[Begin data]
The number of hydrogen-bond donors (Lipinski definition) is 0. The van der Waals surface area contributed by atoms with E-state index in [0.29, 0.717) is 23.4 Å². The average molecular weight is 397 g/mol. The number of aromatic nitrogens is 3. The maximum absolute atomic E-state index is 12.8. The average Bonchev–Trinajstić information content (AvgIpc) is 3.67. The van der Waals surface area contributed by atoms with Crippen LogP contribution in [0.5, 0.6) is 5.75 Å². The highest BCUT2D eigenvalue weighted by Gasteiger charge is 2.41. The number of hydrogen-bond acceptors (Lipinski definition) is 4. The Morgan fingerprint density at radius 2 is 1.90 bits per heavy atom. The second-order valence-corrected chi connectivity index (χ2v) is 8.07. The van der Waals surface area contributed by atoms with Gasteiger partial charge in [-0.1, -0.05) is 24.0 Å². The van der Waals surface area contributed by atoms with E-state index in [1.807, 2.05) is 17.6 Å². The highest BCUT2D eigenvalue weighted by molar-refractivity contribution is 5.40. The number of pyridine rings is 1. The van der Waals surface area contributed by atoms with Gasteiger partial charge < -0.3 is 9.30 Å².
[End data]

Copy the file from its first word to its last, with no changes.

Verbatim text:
The number of hydrogen-bond donors (Lipinski definition) is 0. The van der Waals surface area contributed by atoms with E-state index in [0.29, 0.717) is 23.4 Å². The average molecular weight is 397 g/mol. The number of aromatic nitrogens is 3. The maximum absolute atomic E-state index is 12.8. The average Bonchev–Trinajstić information content (AvgIpc) is 3.67. The van der Waals surface area contributed by atoms with Crippen LogP contribution in [0.5, 0.6) is 5.75 Å². The highest BCUT2D eigenvalue weighted by Gasteiger charge is 2.41. The number of hydrogen-bond acceptors (Lipinski definition) is 4. The Morgan fingerprint density at radius 2 is 1.90 bits per heavy atom. The second-order valence-corrected chi connectivity index (χ2v) is 8.07. The van der Waals surface area contributed by atoms with Gasteiger partial charge in [-0.1, -0.05) is 24.0 Å². The van der Waals surface area contributed by atoms with E-state index in [1.807, 2.05) is 17.6 Å². The highest BCUT2D eigenvalue weighted by molar-refractivity contribution is 5.40. The number of pyridine rings is 1. The van der Waals surface area contributed by atoms with Gasteiger partial charge < -0.3 is 9.30 Å².